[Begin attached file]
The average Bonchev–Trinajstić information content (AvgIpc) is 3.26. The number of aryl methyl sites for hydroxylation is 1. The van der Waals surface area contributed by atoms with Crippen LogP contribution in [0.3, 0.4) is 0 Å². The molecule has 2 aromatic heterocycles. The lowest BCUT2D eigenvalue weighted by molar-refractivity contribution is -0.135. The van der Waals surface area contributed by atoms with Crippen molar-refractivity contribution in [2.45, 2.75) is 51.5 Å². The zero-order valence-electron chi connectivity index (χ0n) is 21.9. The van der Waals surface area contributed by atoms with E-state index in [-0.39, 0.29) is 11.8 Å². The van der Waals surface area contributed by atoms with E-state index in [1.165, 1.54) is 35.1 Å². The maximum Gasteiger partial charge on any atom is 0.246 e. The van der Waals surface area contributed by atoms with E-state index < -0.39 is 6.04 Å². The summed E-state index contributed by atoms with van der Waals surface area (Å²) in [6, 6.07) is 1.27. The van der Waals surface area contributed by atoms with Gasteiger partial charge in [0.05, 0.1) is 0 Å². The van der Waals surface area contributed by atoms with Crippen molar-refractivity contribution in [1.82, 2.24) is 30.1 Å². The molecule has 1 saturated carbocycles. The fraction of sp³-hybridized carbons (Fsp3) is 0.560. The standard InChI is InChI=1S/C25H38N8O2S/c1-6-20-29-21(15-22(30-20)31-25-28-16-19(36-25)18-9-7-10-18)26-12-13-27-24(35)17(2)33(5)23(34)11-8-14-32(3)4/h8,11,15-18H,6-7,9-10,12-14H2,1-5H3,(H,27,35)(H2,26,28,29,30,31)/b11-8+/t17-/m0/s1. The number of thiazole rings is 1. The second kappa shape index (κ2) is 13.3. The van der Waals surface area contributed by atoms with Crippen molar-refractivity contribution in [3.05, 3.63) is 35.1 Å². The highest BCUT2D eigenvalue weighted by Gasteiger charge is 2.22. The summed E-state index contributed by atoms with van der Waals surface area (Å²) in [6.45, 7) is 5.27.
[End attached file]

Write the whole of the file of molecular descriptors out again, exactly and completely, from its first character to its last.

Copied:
The average Bonchev–Trinajstić information content (AvgIpc) is 3.26. The number of aryl methyl sites for hydroxylation is 1. The van der Waals surface area contributed by atoms with Crippen LogP contribution in [0.3, 0.4) is 0 Å². The molecule has 2 aromatic heterocycles. The lowest BCUT2D eigenvalue weighted by molar-refractivity contribution is -0.135. The van der Waals surface area contributed by atoms with Crippen molar-refractivity contribution in [2.45, 2.75) is 51.5 Å². The zero-order valence-electron chi connectivity index (χ0n) is 21.9. The van der Waals surface area contributed by atoms with E-state index in [-0.39, 0.29) is 11.8 Å². The van der Waals surface area contributed by atoms with E-state index in [1.165, 1.54) is 35.1 Å². The maximum Gasteiger partial charge on any atom is 0.246 e. The van der Waals surface area contributed by atoms with E-state index < -0.39 is 6.04 Å². The summed E-state index contributed by atoms with van der Waals surface area (Å²) in [6, 6.07) is 1.27. The van der Waals surface area contributed by atoms with Gasteiger partial charge in [0.05, 0.1) is 0 Å². The van der Waals surface area contributed by atoms with Crippen molar-refractivity contribution in [1.82, 2.24) is 30.1 Å². The molecule has 1 saturated carbocycles. The fraction of sp³-hybridized carbons (Fsp3) is 0.560. The standard InChI is InChI=1S/C25H38N8O2S/c1-6-20-29-21(15-22(30-20)31-25-28-16-19(36-25)18-9-7-10-18)26-12-13-27-24(35)17(2)33(5)23(34)11-8-14-32(3)4/h8,11,15-18H,6-7,9-10,12-14H2,1-5H3,(H,27,35)(H2,26,28,29,30,31)/b11-8+/t17-/m0/s1. The number of thiazole rings is 1. The second kappa shape index (κ2) is 13.3. The van der Waals surface area contributed by atoms with Crippen molar-refractivity contribution in [3.05, 3.63) is 35.1 Å². The highest BCUT2D eigenvalue weighted by Gasteiger charge is 2.22. The summed E-state index contributed by atoms with van der Waals surface area (Å²) in [6.45, 7) is 5.27.